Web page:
How do you make a sound, sound "soft around the edges?"

I know that you can compress a reversed sound and then reverse it again. Fluffy crossed with cartoon is the sound quality.

Reverb? Compression? EQ? Layering?

3 Answers 3


Try baking in reverb on a duplicate layer and mixing the dry and wet that way. Sometimes it helps to be able to process the dry and wet layers independently.

Drop some of the presence out of the sound, the frequencies humans hear at a higher volume than others because of the way we perceive sound. I believe this is based on the Flecher-Munson Curve. Look here: http://www.vettaville.nl/vvFletcher%20Munson%20eng.htm and see where it says around 500-5000hz we perceive these to be louder than lower or higher frequencies. Drop some of these out and maybe it will feel less detailed, adding to your fuzziness quality (in addition to the other techniques as well).

I know older recordings sound a lot less crisp than newer, well recorded audio. Try looking online or in your library for some old recordings and layer those in. Sometimes that thick muffled quality can be exactly what layer you are looking to add.

I know the Hana Barbara stuff is very cartoony, this library might have the more cartoony layers for your design as well.

  • I'm not thinking in terms of older recording quality, I'm thinking more in terms of Toy Story.
    – Chris
    Mar 14, 2011 at 20:25
  • I tried unsuccessfully to use Kontakt's AET Filter and morph sounds together but no luck.
    – Chris
    Mar 14, 2011 at 20:26
  • Go simpler maybe? - Sometimes using complex processing can make it sound too... well, processed haha.
    – C3Sound
    Mar 14, 2011 at 20:39
  • @Update: I have had some success with cardboard box sound. I shortened the file to 1ms and when you do that with convolution, it acts as a filter. With some EQ so far, I have found a softer sound but the main thing I'm trying to change now is a little bit of hollow resonance which may actually be from the mono voice recording.
    – Chris
    Mar 14, 2011 at 22:05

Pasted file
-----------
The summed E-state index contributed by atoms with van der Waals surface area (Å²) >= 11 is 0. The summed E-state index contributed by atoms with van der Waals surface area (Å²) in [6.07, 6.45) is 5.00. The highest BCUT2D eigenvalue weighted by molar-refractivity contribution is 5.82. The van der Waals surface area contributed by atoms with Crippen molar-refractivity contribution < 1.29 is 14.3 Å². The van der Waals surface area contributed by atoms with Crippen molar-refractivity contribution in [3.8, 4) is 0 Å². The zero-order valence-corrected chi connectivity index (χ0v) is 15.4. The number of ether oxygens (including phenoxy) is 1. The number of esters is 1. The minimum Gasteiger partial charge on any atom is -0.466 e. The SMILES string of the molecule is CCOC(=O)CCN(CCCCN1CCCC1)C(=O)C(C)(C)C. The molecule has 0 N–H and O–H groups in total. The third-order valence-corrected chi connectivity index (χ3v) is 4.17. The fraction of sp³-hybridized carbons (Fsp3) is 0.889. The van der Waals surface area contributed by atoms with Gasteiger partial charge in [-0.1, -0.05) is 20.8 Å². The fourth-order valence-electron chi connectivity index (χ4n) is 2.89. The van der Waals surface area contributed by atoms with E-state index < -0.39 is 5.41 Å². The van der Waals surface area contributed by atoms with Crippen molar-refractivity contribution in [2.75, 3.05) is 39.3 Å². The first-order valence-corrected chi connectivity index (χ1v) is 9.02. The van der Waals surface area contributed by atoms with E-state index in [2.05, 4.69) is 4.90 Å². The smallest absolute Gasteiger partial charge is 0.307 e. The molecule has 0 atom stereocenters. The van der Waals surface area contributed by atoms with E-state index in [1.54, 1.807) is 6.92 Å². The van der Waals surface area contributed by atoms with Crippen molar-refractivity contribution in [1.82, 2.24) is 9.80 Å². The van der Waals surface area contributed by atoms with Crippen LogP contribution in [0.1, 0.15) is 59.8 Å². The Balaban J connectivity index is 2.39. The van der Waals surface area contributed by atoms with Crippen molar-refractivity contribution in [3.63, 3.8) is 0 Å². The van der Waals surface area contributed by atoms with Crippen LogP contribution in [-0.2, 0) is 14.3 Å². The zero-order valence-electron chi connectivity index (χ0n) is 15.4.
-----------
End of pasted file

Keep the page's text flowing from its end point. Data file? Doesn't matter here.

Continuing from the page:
Daisy chain compress the whole lot for 50/150ms and 150/50ms, group everything to a sub master bus and add some miniscule reverb and pull the dry signal down a bit. You might also want to try a minimal amount of chorus to that channel as well, It adds more silk to the mix but you have to be really REALLY careful with the plugin mix level...


What is your source material and what exactly is the sound for?

I have a few ideas but if I knew what sound you were trying to make more fluffy and soft I think I could give a better suggestion.

  • The source material is mainly dialogue but also would like to have the entire movie with this feeling.
    – Chris
    Mar 28, 2011 at 20:47
  • 1
    @Chris Oh in that case try a compressor on the dialogue with an extremely fast attack and slightly slower release so it rolls off the transients to make it sound warmer and softer. Watch out, though, because the stock Pro Tools compressor can start distorting on the fastest attack rates.
    – Utopia
    Mar 29, 2011 at 0:21
  • I'll try that. I have a few other ones. One called Syrah from flux that I got as a comp at AES this year that I havn't tried out yet.
    – Chris
    Mar 29, 2011 at 3:00
  • 2
    @Utopia A little trick i sometimes use when i want fast attack settinggs is to duplicate the track and mute it. Nudge everything back by 50ms or so on the muted track and have a pre fader send set to 0. Then use a side chain compressor on the non muted track with the attack set to the ammount that you nudged back the muted track. Jun 15, 2011 at 12:11
  • @Filipe THAT IS BRILLIANT!!!! It's like a manual look-ahead compressor!!!
    – Utopia
    Jun 15, 2011 at 17:24

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